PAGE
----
At first glance, you might think a CSA is simply a farm that delivers me food. It’s not much different than the fruits and vegetables I find in a grocery. But dig a little deeper, and you’ll find a world of difference. A local farm can pick its produce at peak ripeness to maximize the flavors and nutrients. It can provide the best of what’s currently in season and expose you to fruits and vegetables you’ve never experienced before.

It’s the difference between biting into a Red Delicious apple, that though beautifully bright red and shiny, tastes mealy, dry, and bland versus crunching into a Golden Delicious apple, while a smidgen smaller, is still bright yellow, and tastes sweet, juicy, and crisp.

A look at our CSA box with many other goodies.Pin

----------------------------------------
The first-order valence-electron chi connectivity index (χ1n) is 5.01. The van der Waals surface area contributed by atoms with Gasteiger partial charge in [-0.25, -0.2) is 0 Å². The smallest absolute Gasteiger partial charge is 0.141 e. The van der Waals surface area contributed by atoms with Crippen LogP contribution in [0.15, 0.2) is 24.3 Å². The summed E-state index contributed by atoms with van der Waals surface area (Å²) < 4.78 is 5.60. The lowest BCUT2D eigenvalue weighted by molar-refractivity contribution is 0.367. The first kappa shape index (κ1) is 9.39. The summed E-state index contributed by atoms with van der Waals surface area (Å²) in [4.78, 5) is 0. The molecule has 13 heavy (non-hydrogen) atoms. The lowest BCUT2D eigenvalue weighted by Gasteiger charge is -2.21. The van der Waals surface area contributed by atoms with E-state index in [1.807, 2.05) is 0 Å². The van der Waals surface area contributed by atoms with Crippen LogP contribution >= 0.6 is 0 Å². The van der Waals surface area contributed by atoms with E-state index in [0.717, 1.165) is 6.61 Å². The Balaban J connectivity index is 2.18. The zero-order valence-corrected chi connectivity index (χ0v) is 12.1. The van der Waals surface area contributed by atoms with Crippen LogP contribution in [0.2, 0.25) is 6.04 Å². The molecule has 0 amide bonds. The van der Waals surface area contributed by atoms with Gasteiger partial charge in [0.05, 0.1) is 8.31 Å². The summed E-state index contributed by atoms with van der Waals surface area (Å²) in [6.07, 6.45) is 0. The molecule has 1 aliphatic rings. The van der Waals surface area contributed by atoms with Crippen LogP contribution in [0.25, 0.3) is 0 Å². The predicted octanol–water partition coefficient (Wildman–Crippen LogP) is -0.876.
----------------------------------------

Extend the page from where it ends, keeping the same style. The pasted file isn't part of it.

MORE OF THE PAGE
Another look at a different CSA box from two weeks ago when we received corn, red peppers, Golden Delicious apples, and many other goodies.

Why do I invest in a CSA box?

I’ll admit for some vegetables and bulbs like celery and onions, I don’t always notice a difference in quality. I usually cook these vegetables to the point of liquefying them so they are in the background as supporting actors anyway. However, when I enjoy leafy greens raw like butter lettuce or carrots and tomatoes raw, or even apples and grapes, I can really taste the superior flavors, textures, and sunshine. I swear!

Of course, there are many other benefits to supporting a local farm beyond my selfish reasons for tasty produce. Those reasons include:

  • purchasing food with a smaller carbon footprint (flying in strawberries from Chile in the dead of winter ain’t fossil fuel free)
  • sustainable growing practices that the smaller farms tend to use
  • supporting the local agricultural economy